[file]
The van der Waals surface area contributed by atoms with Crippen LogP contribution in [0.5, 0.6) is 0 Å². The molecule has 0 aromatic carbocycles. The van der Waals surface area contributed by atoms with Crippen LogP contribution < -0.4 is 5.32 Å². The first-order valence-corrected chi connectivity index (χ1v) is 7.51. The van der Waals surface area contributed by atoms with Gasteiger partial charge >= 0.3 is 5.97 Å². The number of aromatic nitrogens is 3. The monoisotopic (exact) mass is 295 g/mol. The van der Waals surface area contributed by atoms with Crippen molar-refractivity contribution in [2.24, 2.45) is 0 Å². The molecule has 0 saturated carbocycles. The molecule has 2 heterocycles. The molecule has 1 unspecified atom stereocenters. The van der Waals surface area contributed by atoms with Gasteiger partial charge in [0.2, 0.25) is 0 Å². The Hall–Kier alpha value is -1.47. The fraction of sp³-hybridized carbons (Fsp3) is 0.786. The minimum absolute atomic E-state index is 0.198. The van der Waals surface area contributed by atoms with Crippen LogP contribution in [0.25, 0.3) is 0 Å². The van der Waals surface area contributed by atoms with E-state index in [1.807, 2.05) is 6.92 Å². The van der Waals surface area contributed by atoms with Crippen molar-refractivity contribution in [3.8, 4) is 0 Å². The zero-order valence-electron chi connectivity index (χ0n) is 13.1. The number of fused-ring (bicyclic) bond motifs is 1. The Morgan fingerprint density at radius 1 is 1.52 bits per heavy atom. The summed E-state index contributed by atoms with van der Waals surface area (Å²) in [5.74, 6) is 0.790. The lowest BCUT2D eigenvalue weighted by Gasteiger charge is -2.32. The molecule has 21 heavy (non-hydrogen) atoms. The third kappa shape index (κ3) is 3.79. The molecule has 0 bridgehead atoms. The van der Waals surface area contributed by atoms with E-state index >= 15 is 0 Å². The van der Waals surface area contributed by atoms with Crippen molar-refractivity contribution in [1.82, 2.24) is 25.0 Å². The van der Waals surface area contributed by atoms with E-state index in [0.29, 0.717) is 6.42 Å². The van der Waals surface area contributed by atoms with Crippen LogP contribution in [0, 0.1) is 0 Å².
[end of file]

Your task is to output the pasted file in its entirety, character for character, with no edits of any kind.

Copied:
The van der Waals surface area contributed by atoms with Crippen LogP contribution in [0.5, 0.6) is 0 Å². The molecule has 0 aromatic carbocycles. The van der Waals surface area contributed by atoms with Crippen LogP contribution < -0.4 is 5.32 Å². The first-order valence-corrected chi connectivity index (χ1v) is 7.51. The van der Waals surface area contributed by atoms with Gasteiger partial charge >= 0.3 is 5.97 Å². The number of aromatic nitrogens is 3. The monoisotopic (exact) mass is 295 g/mol. The van der Waals surface area contributed by atoms with Crippen molar-refractivity contribution in [2.24, 2.45) is 0 Å². The molecule has 0 saturated carbocycles. The molecule has 2 heterocycles. The molecule has 1 unspecified atom stereocenters. The van der Waals surface area contributed by atoms with Gasteiger partial charge in [0.2, 0.25) is 0 Å². The Hall–Kier alpha value is -1.47. The fraction of sp³-hybridized carbons (Fsp3) is 0.786. The minimum absolute atomic E-state index is 0.198. The van der Waals surface area contributed by atoms with Crippen LogP contribution in [0.25, 0.3) is 0 Å². The van der Waals surface area contributed by atoms with E-state index in [1.807, 2.05) is 6.92 Å². The van der Waals surface area contributed by atoms with Crippen molar-refractivity contribution in [3.8, 4) is 0 Å². The zero-order valence-electron chi connectivity index (χ0n) is 13.1. The number of fused-ring (bicyclic) bond motifs is 1. The Morgan fingerprint density at radius 1 is 1.52 bits per heavy atom. The summed E-state index contributed by atoms with van der Waals surface area (Å²) in [5.74, 6) is 0.790. The lowest BCUT2D eigenvalue weighted by Gasteiger charge is -2.32. The molecule has 21 heavy (non-hydrogen) atoms. The third kappa shape index (κ3) is 3.79. The molecule has 0 bridgehead atoms. The van der Waals surface area contributed by atoms with E-state index >= 15 is 0 Å². The van der Waals surface area contributed by atoms with Crippen molar-refractivity contribution in [1.82, 2.24) is 25.0 Å². The van der Waals surface area contributed by atoms with E-state index in [0.29, 0.717) is 6.42 Å². The van der Waals surface area contributed by atoms with Crippen LogP contribution in [0, 0.1) is 0 Å².